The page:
The Measurement of Measurement Uncertainty

How much confidence should you have in your measurements?

For a discharge measurement result of 50.0 m3s-1, is the true value is between 49.95 and 50.05, as inferred by the trailing zero?  Maybe the true value is anywhere between 47.5 and 52.5 (+/- 5%), a range commonly used to determine ‘goodness of fit’ to a rating curve. Perhaps the measurement wasn’t made under ‘ideal conditions’, which is a qualifier usually associated with the assumption that the true discharge is within 5% of measured discharge. Our ability to make a measurement that provides a result that is very close to the ‘true’ value is a function of many factors including: training and experience; evaluation of conditions; verification of assumptions; selection of method; selection of equipment; quality and condition of measurement equipment; calibration of measurement equipment with reference to trusted reference standards; compliance with standards and protocols; sampling adequacy (spacing, extent, support); and detection and correction of errors. Our ability to distinguish between measurements that are very close to the ‘true’ value and measurements that are not close is a critical factor in deriving discharge from stage time-series. Our understanding of the uncertainty in a given rating measurement can make the difference in whether a shift is applied to a rating curve, or not. If the deviation between a measurement and a curve is greater than the ‘true’ uncertainty of the measurement then a shift is justified but how do we know what the ‘true’ uncertainty is? If a shift is applied based a measurement that is in error then the random error of the measurement is transformed into a systematic bias in the derived discharge time-series for the duration of the shift event. The preferred method of justifying shift corrections is to always conduct a check measurement – before leaving the gauging location – to verify the deviation from the base curve. The check measurement should, preferably, be done using different sample spacing and equipment from the original measurement. If the two measurements are in agreement then the deviation from the curve can be considered as a valid basis for a shift correction. However, there are often pragmatic reasons for not conducting a check measurement. Pelletier (1988) found a variety of error models for estimating the uncertainty in the measurement of discharge. One frequently referenced standard is ISO (1979). This standard is based on studies on streams in the United Kingdom using horizontal axis meters, conditions which don’t reflect the majority of use-cases in North America. Pelletier reported that all of the uncertainty values he found in the literature were developed in conditions that are seldom encountered in practice for North American stream gauging. Tim Cohn and Julie Kiang developed an error model based on interpolation of variance. The Interpolation Variance Estimator (IVE) method is not based on an assumption of ideal conditions. In principle, this method should be far superior to any of the previously published error models. A preliminary attempt to validate this method, with reference to the ISO 1979 standard, using ‘discovered’ data harvested from existing databases is described in the attached paper (Kiang et al., 2011). However, a more rigorous approach is needed to advance the acceptance of this error model. The North American Stream Hydrographers (NASH) is planning a field campaign to be conducted in conjunction with the 2012 NASH symposium. The symposium will be held during the joint CWRA/CGU conference in Banff, Alberta. On Monday, June 5, 2012 TransAlta will provide up to four, specified, steady flow, releases into the Kananaskis River for the experiment. During each one of the release events, replicate measurements will be conducted on each of two sections, one providing tranquil flow conditions and the other providing turbulent flow conditions. Hydrographers from around the world are invited to come to participate in this event and evaluate their technique against other and against the TransAlta rated discharge. Further information will soon be available on the NASH website as plans for this flow regatta progress.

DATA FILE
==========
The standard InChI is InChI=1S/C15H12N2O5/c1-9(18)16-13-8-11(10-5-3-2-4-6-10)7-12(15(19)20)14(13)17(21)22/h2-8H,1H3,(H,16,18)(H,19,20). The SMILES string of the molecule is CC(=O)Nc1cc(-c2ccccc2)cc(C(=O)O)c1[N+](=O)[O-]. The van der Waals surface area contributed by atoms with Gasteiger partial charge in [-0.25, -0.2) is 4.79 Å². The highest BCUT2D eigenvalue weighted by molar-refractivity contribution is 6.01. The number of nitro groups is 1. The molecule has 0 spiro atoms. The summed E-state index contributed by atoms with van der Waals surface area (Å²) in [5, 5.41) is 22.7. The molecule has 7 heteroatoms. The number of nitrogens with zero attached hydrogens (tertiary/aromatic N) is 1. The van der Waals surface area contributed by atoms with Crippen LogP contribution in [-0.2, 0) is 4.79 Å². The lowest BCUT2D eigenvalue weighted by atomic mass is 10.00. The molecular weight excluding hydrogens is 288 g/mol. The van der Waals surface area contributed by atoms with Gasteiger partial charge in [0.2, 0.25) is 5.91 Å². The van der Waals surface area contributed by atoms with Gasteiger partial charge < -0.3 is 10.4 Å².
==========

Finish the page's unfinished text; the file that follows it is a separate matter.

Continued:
J.E. Kiang, T.A. Cohn, and R.R. Mason, Jr. 2011. Quantifying Uncertainty in Discharge Measurements: A New Approach Poster presented at the Canadian Water Resources Association 64th annual conference. St John’s, Newfoundland. ISO. 1979. Liquid Flow measurements in open channels – velocity area methods. International Organization for Standardization, Geneva, Switzerland. Technical Report 748. Pelletier, P.M. 1988. Uncertainties in the single determination of river discharge: a literature review. Can. J. Civ. Eng. 15, 834-850.

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